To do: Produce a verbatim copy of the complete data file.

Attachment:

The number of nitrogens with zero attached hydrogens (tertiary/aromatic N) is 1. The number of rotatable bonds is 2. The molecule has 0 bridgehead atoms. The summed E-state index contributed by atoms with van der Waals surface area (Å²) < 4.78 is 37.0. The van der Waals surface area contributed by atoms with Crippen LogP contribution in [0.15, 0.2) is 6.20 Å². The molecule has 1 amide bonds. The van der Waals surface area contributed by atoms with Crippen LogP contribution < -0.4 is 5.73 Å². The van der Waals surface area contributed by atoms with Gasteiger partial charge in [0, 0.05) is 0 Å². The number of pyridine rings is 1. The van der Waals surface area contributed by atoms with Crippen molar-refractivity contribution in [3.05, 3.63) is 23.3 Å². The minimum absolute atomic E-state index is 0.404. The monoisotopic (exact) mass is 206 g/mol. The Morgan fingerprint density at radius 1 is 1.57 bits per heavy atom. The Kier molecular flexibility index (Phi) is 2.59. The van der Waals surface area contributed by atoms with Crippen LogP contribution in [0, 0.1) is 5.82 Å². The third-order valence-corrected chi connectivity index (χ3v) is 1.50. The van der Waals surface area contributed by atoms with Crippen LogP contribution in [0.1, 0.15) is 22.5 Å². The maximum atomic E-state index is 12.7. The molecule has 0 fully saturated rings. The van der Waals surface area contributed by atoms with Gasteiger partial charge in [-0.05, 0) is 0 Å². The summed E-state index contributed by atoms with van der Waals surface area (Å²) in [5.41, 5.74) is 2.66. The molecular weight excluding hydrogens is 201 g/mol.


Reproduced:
The number of nitrogens with zero attached hydrogens (tertiary/aromatic N) is 1. The number of rotatable bonds is 2. The molecule has 0 bridgehead atoms. The summed E-state index contributed by atoms with van der Waals surface area (Å²) < 4.78 is 37.0. The van der Waals surface area contributed by atoms with Crippen LogP contribution in [0.15, 0.2) is 6.20 Å². The molecule has 1 amide bonds. The van der Waals surface area contributed by atoms with Crippen LogP contribution < -0.4 is 5.73 Å². The van der Waals surface area contributed by atoms with Gasteiger partial charge in [0, 0.05) is 0 Å². The number of pyridine rings is 1. The van der Waals surface area contributed by atoms with Crippen molar-refractivity contribution in [3.05, 3.63) is 23.3 Å². The minimum absolute atomic E-state index is 0.404. The monoisotopic (exact) mass is 206 g/mol. The Morgan fingerprint density at radius 1 is 1.57 bits per heavy atom. The Kier molecular flexibility index (Phi) is 2.59. The van der Waals surface area contributed by atoms with Crippen LogP contribution in [0, 0.1) is 5.82 Å². The third-order valence-corrected chi connectivity index (χ3v) is 1.50. The van der Waals surface area contributed by atoms with Crippen LogP contribution in [0.1, 0.15) is 22.5 Å². The maximum atomic E-state index is 12.7. The molecule has 0 fully saturated rings. The van der Waals surface area contributed by atoms with Gasteiger partial charge in [-0.05, 0) is 0 Å². The summed E-state index contributed by atoms with van der Waals surface area (Å²) in [5.41, 5.74) is 2.66. The molecular weight excluding hydrogens is 201 g/mol.